I’ve recently purchased a new Remington beard trimmer, and am mighty impressed. Being a facial hair aficionado, I tend to get asked many a query. “Jason,” They ask, “You who has such a fine crop of chin hair, should I consider it too?” Usually, the query is not as much about a beard as about the possibility of a moustache, and it is here that I choose to reveal to my female readers ( And yes, amazingly I do actually have them.) one of the great secrets of late 20th Century Man:
Tom Selleck’s moustache. There. I’ve said it. The fact is, when a man thinks of growing a moustache, he thinks he will look like Tom Selleck in Magnum P.I.
Here’s the sad thing. We never do, because Tom Selleck is a fine looking man whose moustache added to his charm, whilst most of us are just fat blokes with a ronnie. It is, my friends, one of the sad facts of the universe.
Incidentally, I am also asked as to the beard’s effect on “the ladies.” Yes, I’m not joking, that was the phrase used, and in that certain tone too. In my experience, the answer is this: the great majority of women hate beards. You have been warned, gentlemen.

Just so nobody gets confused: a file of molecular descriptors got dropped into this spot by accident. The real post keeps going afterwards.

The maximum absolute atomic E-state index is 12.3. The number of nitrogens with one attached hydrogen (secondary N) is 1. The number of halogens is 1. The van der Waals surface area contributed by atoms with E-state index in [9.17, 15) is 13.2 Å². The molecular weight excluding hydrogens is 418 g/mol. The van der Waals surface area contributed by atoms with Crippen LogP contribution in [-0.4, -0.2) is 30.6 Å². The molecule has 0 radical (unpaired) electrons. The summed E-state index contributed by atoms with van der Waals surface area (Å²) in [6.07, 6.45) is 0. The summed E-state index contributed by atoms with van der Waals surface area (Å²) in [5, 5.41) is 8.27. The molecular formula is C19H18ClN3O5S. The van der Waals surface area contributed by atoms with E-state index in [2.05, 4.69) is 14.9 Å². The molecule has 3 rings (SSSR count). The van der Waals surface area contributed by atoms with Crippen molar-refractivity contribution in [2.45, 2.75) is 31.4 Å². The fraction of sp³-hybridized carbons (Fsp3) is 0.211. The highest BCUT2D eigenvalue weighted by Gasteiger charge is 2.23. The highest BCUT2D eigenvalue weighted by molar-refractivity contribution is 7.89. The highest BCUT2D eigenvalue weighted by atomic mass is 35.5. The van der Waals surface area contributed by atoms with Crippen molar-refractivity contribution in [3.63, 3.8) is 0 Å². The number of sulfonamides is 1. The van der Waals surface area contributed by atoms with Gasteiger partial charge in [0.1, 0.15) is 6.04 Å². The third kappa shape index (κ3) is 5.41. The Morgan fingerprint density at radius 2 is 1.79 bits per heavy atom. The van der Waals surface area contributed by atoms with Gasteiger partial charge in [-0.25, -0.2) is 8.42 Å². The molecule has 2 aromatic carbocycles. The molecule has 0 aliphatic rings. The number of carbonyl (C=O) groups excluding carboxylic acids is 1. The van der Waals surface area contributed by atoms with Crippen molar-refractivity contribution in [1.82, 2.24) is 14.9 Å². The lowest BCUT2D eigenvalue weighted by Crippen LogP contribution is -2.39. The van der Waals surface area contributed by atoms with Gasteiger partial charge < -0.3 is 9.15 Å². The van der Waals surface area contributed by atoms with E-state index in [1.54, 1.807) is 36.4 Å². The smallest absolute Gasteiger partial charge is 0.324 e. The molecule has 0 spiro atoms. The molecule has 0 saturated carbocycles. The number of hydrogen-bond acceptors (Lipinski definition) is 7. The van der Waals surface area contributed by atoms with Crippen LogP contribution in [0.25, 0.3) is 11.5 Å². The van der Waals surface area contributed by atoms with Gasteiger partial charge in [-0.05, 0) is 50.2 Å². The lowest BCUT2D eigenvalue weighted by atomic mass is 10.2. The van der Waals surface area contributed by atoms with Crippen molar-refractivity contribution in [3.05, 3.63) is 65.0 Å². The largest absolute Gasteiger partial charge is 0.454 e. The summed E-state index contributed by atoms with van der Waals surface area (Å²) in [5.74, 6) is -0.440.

By the way, if you are new to beards, a couple of pointers. You’ll need a little scissors for trimming hair to stop it hanging over your top lip. Also, you’ll buy a trimmer with great gusto and then become very nervous about using it because you’ll be afraid of accidentally shaving a chunk of your new appendage off. Fret not. Just set the trimmer to the highest setting (longest hair length) and give it a whirl. You’ll find by gradually working down the settings (get a trimmer with plenty of choices. Mine has nine.) you’ll find the depth of trim you want. But a warning: DO NOT GET OVER CONFIDENT. Remember, you can’t reverse a shave. When you reach the length you’re happy with, resist the urge to fiddle by notching down another setting. And occasionally, get it done professionally: it looks and feels great, and you’ll get tips watching the barber. Just remember to tell him how much you actually want off.